2. We also reject S.U.'s claim that as a result of the juvenile court's denial of his motion for continuance, his counsel was ineffective because he had no time to prepare for trial.
“A defendant claiming ineffective assistance of counsel must show (1) that his attorney's representation in specified instances fell below an objective standard of reasonableness and (2) there is a reasonable probability that, but for counsel's unprofessional errors, the result of the proceeding would have been different. [Cit.]” Stephens v. State, 224 Ga.App. 184, 185(3), 480 S.E.2d 235 (1997).
In the instant case, S.U. has not “pointed to any specific instances at trial where he contends that, due to lack of preparation, his counsel's performance fell below an objective standard of reasonableness. Besides his bare assertion that he received ineffective assistance due to the denial of his motion for continuance, he does not support his argument by pointing to even a single act or omission of his counsel at trial which he contends was deficient and resulted directly from the denial of his motion. No deficient performance having been shown, [S.U.'s] ineffective assistance claim must fail․” Aleman, supra at 611, 489 S.E.2d 867.
3. S.U. asserts that the trial court “committed reversible error by ceasing to be a(sic) impartial fact finder and became a bias participant.” In support of this allegation, S.U. refers to a question the juvenile court judge asked the State eyewitness during his testimony.
The eyewitness testified that he saw S.U., two other juveniles, and a man standing near a truck on the grounds of the nursery around 10:00 to 10:30 p.m. on April 12, 1997. According to the witness, the truck was loaded with plants from the nursery. Following this testimony, the juvenile court judge asked the witness, “[a]nd there was [sic] three or four people, one of which was this gentleman here; is that correct?” The witness responded affirmatively.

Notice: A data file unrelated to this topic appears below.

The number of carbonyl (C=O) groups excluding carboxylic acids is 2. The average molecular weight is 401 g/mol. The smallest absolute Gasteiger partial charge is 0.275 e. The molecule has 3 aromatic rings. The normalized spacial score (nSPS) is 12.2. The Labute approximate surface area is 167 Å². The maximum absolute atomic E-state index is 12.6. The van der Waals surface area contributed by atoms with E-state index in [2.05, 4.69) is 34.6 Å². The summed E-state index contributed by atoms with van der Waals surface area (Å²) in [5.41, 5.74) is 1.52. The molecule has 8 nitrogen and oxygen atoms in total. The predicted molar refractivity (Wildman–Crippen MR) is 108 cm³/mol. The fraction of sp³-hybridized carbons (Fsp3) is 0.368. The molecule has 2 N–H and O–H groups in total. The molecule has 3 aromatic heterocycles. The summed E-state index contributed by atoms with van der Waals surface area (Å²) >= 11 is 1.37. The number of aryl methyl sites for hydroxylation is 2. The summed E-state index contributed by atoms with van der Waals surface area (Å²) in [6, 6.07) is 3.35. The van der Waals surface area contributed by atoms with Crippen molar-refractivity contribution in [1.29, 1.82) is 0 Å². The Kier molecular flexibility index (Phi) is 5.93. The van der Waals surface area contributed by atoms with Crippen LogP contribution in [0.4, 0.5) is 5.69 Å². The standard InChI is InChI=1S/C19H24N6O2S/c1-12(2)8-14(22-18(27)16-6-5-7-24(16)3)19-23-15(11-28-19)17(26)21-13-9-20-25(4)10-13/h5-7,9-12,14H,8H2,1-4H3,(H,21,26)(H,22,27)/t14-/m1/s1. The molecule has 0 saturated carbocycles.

S.U. maintains that the trial court, by asking the question, violated OCGA § 17-8-57, which provides in part that “[i]t is error for any judge in any criminal case, during its progress or in his charge to the jury, to express or intimate his opinion as to what has or has not been proved or as to the guilt of the accused.”
The evidence shows that S.U. did not object to the juvenile court judge's question, and thus he failed to preserve the alleged error for appellate review. See Lawson v. State, 224 Ga.App. 645(2), 481 S.E.2d 856 (1997).
Even if S.U. had preserved this issue for appeal, we find that OCGA § 17-8-57 is not applicable here. OCGA § 17-8-57 “is limited to remarks made before the jury[, cit.]” and here the juvenile court was acting as the factfinder; there was no jury. Dukes v. State, 186 Ga.App. 773, 774(3), 369 S.E.2d 257 (1988). See also Morton v. State, 132 Ga.App. 329, 330(1), 208 S.E.2d 134 (1974) (“The reason for [OCGA § 17-8-57] prohibiting the judge from intimating his opinion as to what has been proved is to keep the jury from being influenced, not to keep the judge from making up his own mind.”). Accordingly, the juvenile court did not err.
4. S.U. asserts that the juvenile court “committed reversible error by denying [him] a violation of probation hearing before activating [the] suspended boot camp sentence[.]”
A juvenile has the right to a hearing and notice thereof prior to revocation of the juvenile's probation. See OCGA § 15-11-42(b)-(d); T.S.I. v. State of Ga., 139 Ga.App. 775(1), 229 S.E.2d 553 (1976). Even assuming these rights extend to juveniles faced with revocation of a suspended sentence, it is clear that in the instant case neither S.U. nor his attorney objected when the juvenile court proceeded to revoke S.U.'s suspended sentence without providing notice and holding a separate hearing. “We must therefore assume that ‘due notice’ was in fact received by [S.U.] or that, in any event, the general appearance of [S.U.] by his counsel constituted a waiver of any irregularity therein.” Waters v. State, 80 Ga.App. 104, 106(1), 55 S.E.2d 677 (1949). “From the facts of this record, it seems apparent that [S.U.] waived any objection to any lack of notice or formality of hearing.” Rainwater v. State, 127 Ga.App. 406, 408, 193 S.E.2d 889 (1972). As S.U. failed to timely preserve any objection to the juvenile court's procedures, there is nothing remaining for this Court to consider. See In the Interest of D.L.S., 224 Ga.App. 660, 661(2), 482 S.E.2d 418 (1997) (“ ‘Objections not raised at trial cannot be raised for the first time on appeal, as they are deemed waived.’ [Cit.]”).
BEASLEY, J., and HAROLD R. BANKE, Senior Appellate Judge, concur.